By Vincent Fagot

Posted at 11:19 a.m. yesterday, updated at 11:41 a.m. yesterday

In Gémenos (Bouches-du-Rhône), the former Gemalto site now displays the blue colors of Thales, which bought the company in April 2019. However, barely entering the building, the visitor is greeted by the remains of this great name, now disappeared, of electronics in France. A window displays shabby photos of the company’s co-founders; from the Rousset garage (Bouches-du-Rhône) where it was launched (in 1988 under the name of Gemplus) before it moved to Gémenos – the town which inspired its name; and some of the first products that made it successful: phone card, payment card, etc.

On the chip card module production line, in the premises of Thales DIS, in Gémenos (Bouches-du-Rhône), September 16, 2021.

Upstairs throne a graffiti made during a party celebrating the 20 years of the company, then in full prosperity. Above a naively drawn planet Earth, the artist tagged the letters of the name Gemalto – the result of the merger, in 2006, of Gemplus and Axalto – and spread some of his products around the globe, a way to signify his conquest of the world. Champion of the ultra-secure chip, for bank cards and SIM cards in particular, the French posted a growth rate of 20% at the time, positioning itself as a champion of digital identity.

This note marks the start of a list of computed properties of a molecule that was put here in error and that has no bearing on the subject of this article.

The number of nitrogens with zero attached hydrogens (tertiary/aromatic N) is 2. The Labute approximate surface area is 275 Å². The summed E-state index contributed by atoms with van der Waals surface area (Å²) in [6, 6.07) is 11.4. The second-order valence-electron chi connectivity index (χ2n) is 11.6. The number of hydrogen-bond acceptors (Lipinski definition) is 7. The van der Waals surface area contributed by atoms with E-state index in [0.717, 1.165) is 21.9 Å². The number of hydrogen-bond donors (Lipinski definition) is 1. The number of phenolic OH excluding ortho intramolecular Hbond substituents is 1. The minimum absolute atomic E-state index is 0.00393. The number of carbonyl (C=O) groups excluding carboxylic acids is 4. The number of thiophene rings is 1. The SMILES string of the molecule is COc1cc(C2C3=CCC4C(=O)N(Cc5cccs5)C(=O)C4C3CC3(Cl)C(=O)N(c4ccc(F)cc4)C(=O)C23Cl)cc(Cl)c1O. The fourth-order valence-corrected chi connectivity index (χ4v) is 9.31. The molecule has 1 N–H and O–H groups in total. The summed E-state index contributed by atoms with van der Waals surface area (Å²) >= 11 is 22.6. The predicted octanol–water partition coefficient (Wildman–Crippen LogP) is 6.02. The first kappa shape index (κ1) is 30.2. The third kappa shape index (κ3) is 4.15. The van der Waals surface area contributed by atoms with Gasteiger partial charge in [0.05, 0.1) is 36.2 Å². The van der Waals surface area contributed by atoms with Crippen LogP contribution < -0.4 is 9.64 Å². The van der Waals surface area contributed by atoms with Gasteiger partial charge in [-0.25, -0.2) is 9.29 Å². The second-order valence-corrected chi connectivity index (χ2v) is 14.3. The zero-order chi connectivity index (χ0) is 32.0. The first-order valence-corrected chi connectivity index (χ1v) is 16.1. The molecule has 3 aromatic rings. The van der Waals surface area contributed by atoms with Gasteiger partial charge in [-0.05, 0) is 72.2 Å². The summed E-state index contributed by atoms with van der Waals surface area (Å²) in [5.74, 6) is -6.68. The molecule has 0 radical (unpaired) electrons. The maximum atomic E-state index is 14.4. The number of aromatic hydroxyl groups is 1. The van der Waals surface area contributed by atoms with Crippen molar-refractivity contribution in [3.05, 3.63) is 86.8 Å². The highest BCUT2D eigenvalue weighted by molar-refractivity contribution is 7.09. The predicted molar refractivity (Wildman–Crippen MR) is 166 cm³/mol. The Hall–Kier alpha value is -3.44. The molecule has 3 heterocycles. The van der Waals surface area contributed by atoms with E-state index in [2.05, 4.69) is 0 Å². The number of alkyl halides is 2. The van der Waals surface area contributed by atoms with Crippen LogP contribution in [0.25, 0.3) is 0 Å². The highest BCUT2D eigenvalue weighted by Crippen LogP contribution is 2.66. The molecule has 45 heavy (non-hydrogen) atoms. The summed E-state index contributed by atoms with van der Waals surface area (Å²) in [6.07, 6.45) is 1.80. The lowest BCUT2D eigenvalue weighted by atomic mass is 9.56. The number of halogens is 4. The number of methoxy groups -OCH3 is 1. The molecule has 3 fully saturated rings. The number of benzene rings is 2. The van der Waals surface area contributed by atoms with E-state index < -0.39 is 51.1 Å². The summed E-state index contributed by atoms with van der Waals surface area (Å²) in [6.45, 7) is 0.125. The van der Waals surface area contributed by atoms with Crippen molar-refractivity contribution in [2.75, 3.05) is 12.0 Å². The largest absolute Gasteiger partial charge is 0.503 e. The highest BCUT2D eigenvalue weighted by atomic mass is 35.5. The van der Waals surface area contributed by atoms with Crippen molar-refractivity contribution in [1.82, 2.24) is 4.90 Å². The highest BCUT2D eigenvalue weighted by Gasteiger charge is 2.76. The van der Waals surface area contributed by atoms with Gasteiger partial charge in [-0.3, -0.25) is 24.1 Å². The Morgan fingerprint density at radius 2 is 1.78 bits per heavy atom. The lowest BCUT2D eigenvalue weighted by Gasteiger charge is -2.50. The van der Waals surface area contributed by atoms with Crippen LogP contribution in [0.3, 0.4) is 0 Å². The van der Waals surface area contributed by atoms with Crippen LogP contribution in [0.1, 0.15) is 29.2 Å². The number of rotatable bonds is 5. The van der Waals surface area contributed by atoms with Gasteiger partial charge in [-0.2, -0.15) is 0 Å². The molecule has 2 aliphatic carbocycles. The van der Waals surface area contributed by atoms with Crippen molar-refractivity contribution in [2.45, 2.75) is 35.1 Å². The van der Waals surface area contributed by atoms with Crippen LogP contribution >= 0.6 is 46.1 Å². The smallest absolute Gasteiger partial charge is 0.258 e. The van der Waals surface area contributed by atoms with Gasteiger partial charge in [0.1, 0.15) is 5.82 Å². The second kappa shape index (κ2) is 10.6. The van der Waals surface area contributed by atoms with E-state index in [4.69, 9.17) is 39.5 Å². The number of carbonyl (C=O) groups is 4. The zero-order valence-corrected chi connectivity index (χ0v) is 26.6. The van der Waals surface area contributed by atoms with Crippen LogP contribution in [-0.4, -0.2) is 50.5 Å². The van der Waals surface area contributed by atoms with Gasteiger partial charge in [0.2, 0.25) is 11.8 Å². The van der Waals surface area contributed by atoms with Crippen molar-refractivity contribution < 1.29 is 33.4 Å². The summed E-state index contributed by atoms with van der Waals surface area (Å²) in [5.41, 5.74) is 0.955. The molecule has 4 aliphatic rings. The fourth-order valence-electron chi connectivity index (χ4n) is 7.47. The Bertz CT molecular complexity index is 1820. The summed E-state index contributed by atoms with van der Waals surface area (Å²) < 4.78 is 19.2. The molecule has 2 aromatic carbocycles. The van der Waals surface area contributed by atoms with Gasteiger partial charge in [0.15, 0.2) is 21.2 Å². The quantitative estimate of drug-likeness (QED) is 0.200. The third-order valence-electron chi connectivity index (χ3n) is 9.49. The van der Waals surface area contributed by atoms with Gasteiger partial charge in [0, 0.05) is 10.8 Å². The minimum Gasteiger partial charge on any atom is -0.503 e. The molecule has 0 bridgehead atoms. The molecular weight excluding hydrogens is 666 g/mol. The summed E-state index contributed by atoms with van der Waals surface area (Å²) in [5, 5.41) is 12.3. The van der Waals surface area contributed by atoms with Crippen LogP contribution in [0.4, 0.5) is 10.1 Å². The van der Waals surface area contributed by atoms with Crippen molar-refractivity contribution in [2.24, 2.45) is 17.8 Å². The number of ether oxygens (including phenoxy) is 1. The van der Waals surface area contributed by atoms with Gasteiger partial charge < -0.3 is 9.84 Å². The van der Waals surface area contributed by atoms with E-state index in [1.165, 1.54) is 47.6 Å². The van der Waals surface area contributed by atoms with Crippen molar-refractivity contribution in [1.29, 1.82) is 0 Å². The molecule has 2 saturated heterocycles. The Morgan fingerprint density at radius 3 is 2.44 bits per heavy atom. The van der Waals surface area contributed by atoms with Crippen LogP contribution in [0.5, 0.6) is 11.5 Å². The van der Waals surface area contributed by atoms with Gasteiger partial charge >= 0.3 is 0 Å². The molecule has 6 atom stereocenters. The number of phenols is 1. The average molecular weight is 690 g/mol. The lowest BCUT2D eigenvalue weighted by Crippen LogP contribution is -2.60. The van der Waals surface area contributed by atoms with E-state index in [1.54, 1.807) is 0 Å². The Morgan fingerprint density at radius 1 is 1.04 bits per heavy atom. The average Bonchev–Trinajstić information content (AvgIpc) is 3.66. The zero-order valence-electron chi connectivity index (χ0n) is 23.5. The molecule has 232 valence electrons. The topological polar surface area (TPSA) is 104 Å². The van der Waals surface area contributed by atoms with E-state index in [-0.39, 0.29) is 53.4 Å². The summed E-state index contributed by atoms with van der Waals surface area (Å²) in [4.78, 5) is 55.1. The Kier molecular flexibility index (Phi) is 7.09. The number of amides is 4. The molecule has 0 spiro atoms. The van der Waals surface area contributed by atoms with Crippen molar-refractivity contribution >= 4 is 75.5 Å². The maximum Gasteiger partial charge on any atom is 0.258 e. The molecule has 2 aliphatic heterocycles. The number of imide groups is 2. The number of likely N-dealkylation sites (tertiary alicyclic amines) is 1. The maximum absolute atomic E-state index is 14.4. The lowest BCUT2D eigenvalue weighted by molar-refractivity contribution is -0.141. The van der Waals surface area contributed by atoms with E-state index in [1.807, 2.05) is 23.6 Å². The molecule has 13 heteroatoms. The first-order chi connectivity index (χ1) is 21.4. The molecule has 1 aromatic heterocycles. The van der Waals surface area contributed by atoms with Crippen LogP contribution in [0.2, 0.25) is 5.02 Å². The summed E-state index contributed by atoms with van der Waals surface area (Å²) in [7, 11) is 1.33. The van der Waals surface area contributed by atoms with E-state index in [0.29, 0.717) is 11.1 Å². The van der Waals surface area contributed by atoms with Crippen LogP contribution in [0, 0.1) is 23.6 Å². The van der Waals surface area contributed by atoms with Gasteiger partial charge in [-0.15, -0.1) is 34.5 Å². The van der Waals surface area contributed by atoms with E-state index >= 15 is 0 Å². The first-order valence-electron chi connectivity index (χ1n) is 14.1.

Read also How Thales blew Gemalto to Atos

In 2017, the company, which went public five years earlier, suffered headwinds. From 7.6 billion euros at the height of its fame, the company saw its capitalization drop to less than 3 billion, and became an attractive target. In 2017, after an initial offer of 4.3 billion euros launched by Atos, Gemalto preferred the slightly higher offer (4.8 billion euros) from Thales, for whom it was a question of diversifying its activities and to become more anchored in the digital world.

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Clear battle plan

At the head of Gemalto at the time of these negotiations, Philippe Vallée does not regret his choice. “Thales has created a specific division for Gemalto [Thales DIS, pour “Digital Identity and Security”] which allows him to preserve his business model. Atos’ project was very different ”, he explains. For the most part, employment has been preserved. Of the 15,000 jobs Gemalto had before its integration, around 200 have been lost.

Philippe Vallée, former CEO of Gemalto, Executive Vice President of Digital Identity and Security of Thales, in La Ciotat (Bouches-du-Rhône), September 16, 2021.

In return, Philippe Vallée, who remains at the helm of this new branch, is delighted to benefit from the “Thales financial strength” in order to be able to pursue its developments, with a clear battle plan: to innovate to consolidate its positions in its mature markets – banking services and connectivity – in order to be able to finance the activities that will experience the strongest growth in the future.

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